Q: DO YOU HAVE ANY MEMORIES OF WALT DISNEY HIMSELF?
KB: Yes, and I found Walt to be such an easy person to be around. I felt so comfortable with him. Having come from another studio, my experience was feeling that it was just a workplace, and I expected that would be the atmosphere at every studio. Until I came to Disney, and I realized, my goodness, this is very, very different. There’s a whole different atmosphere here. Walt himself was visible, where the head of the studio at MGM was not. At Disney, his presence was felt. You’d see him walking down the hall. He’d join the line in the cafeteria at lunchtime. He would pick up a tray, get his lunch and find a place to sit down with someone and just chitchat. I think the whole idea was that we were all team members. It was everyone sharing responsibility and sharing creativity.
Q: YOU MUST FEEL PLEASED TO HAVE HAD THE OPPORTUNITY TO KNOW MR. DISNEY.
KB: Oh, it was a wonderful opportunity to get to know him. How lucky and fortunate I am. All those years have gone by and I can say yes, I did really did get to know Walt Disney personally.
Q: TELL ME HOW YOU FEEL ABOUT BEING A “DISNEY LEGEND.”
KB: I have to say that it makes me feel very proud that I had the opportunity and the good fortune to have this wonderful experience as a young child. And every generation, from my time to my grandchildren’s time, they have kept it alive all these years. And I think it’s because of Walt being such a wonderful artist and storyteller, and the team that he worked with that created these marvelous films that are timeless. That’s a wonderful legacy and I’m so proud to be a part of it.
Q: DO YOU HAVE A FAVORITE SCENE IN “PETER PAN”?
KB: Well, I thought the flying scenes were fun … after I got used to being afraid of being up high and looking down from the rafters above the stage. I enjoyed that. And I enjoyed working with everybody, and how nice everybody was. The animators made me feel a part of the team, seeing the dailies and seeing what the rough drawings were like. They’d let me have a look during recess time and see what the progress was. And they gave me an education so I really have a much better understanding of what the process was.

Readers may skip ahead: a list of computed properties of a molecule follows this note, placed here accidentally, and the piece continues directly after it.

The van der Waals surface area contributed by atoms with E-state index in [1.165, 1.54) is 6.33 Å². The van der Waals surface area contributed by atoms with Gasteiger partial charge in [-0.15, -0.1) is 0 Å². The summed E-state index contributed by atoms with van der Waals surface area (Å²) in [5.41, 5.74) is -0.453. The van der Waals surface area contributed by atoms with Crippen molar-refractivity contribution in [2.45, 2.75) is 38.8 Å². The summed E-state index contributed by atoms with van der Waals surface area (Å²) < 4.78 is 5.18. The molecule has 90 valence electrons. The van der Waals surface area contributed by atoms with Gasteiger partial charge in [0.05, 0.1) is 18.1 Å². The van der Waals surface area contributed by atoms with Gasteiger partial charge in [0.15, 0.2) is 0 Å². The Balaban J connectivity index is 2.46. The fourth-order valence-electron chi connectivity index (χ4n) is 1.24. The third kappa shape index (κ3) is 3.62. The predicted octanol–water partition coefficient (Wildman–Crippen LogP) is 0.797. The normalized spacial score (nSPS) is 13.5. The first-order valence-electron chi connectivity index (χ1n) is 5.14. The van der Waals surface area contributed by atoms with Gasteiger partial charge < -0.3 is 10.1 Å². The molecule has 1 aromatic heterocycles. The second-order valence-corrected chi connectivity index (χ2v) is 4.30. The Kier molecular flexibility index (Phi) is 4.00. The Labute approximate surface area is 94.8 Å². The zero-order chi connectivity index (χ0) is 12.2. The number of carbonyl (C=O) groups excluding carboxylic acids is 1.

Q: IN ADDITION TO THE VOICE OF WENDY YOU WERE ALSO THE LIVE-ACTION MODEL FOR THE CHARACTER, WHICH IS WHY YOU HAD TO FLY. PLEASE TELL US ABOUT THIS STUNT WORK.
KB: Drawing the human figure is challenging for the animators. So, acting out these things for the artists, they were able to watch and see how the body moved in different kinds of emotions and situations. They had to be able to make all the characters look realistic and natural. So that’s what it was all about.
Q: YOU MUST RECALL THE THRILL OF THE FIRST TIME YOU ATTENDED A COMPLETE SCREENING OF THE FILM.
KB: I do remember going to see the full film but it wasn’t completely done. Some of it had the music added in. Some of it did not. And then were a few shots that were still the rough drawing. So it was sort of a mix. I found that fascinating. You know, to not just see it in its completed state. It is fascinating to see it at that stage.
Q: DO YOU WATCH “PETER PAN” OCCASIONALLY?
KB: Oh, I have over the years, certainly. It’s such a wonderful story. And, you know, as a child, you see some things and when you’re more mature you see more of the nuances. It gives you a great appreciation for how amazing and truly talented these storytellers were.